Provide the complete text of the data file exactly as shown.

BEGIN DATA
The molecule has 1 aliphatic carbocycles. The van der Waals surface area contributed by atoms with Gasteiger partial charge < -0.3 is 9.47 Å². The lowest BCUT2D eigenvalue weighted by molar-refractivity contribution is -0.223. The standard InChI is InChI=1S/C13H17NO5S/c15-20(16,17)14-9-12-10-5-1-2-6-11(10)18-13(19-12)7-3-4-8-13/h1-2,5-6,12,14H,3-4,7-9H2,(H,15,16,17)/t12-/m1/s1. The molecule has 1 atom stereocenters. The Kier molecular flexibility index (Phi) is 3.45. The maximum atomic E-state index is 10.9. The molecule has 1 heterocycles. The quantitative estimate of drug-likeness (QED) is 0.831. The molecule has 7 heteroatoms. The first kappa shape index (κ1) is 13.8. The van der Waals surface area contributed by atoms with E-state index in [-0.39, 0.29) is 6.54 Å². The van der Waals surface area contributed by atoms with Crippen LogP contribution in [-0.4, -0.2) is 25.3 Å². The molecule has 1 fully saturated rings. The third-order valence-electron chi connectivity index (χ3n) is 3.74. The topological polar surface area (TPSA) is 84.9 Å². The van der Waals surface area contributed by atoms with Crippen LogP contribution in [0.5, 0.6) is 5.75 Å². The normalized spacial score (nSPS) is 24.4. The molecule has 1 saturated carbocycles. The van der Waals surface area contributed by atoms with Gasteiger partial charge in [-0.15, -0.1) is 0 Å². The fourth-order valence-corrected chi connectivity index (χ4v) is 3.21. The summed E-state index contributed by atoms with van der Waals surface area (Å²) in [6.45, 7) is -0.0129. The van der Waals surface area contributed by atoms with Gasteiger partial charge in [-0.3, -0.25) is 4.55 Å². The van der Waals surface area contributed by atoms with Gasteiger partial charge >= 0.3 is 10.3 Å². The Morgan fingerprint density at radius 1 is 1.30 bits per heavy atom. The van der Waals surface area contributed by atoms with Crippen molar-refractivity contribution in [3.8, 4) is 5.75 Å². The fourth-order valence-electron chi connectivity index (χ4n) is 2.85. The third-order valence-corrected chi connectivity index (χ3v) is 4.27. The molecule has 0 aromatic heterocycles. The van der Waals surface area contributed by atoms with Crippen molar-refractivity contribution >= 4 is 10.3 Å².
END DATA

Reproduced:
The molecule has 1 aliphatic carbocycles. The van der Waals surface area contributed by atoms with Gasteiger partial charge < -0.3 is 9.47 Å². The lowest BCUT2D eigenvalue weighted by molar-refractivity contribution is -0.223. The standard InChI is InChI=1S/C13H17NO5S/c15-20(16,17)14-9-12-10-5-1-2-6-11(10)18-13(19-12)7-3-4-8-13/h1-2,5-6,12,14H,3-4,7-9H2,(H,15,16,17)/t12-/m1/s1. The molecule has 1 atom stereocenters. The Kier molecular flexibility index (Phi) is 3.45. The maximum atomic E-state index is 10.9. The molecule has 1 heterocycles. The quantitative estimate of drug-likeness (QED) is 0.831. The molecule has 7 heteroatoms. The first kappa shape index (κ1) is 13.8. The van der Waals surface area contributed by atoms with E-state index in [-0.39, 0.29) is 6.54 Å². The van der Waals surface area contributed by atoms with Crippen LogP contribution in [-0.4, -0.2) is 25.3 Å². The molecule has 1 fully saturated rings. The third-order valence-electron chi connectivity index (χ3n) is 3.74. The topological polar surface area (TPSA) is 84.9 Å². The van der Waals surface area contributed by atoms with Crippen LogP contribution in [0.5, 0.6) is 5.75 Å². The normalized spacial score (nSPS) is 24.4. The molecule has 1 saturated carbocycles. The van der Waals surface area contributed by atoms with Gasteiger partial charge in [-0.15, -0.1) is 0 Å². The fourth-order valence-corrected chi connectivity index (χ4v) is 3.21. The summed E-state index contributed by atoms with van der Waals surface area (Å²) in [6.45, 7) is -0.0129. The van der Waals surface area contributed by atoms with Gasteiger partial charge in [-0.3, -0.25) is 4.55 Å². The van der Waals surface area contributed by atoms with Gasteiger partial charge >= 0.3 is 10.3 Å². The Morgan fingerprint density at radius 1 is 1.30 bits per heavy atom. The van der Waals surface area contributed by atoms with Crippen molar-refractivity contribution in [3.8, 4) is 5.75 Å². The fourth-order valence-electron chi connectivity index (χ4n) is 2.85. The third-order valence-corrected chi connectivity index (χ3v) is 4.27. The molecule has 0 aromatic heterocycles. The van der Waals surface area contributed by atoms with Crippen molar-refractivity contribution >= 4 is 10.3 Å².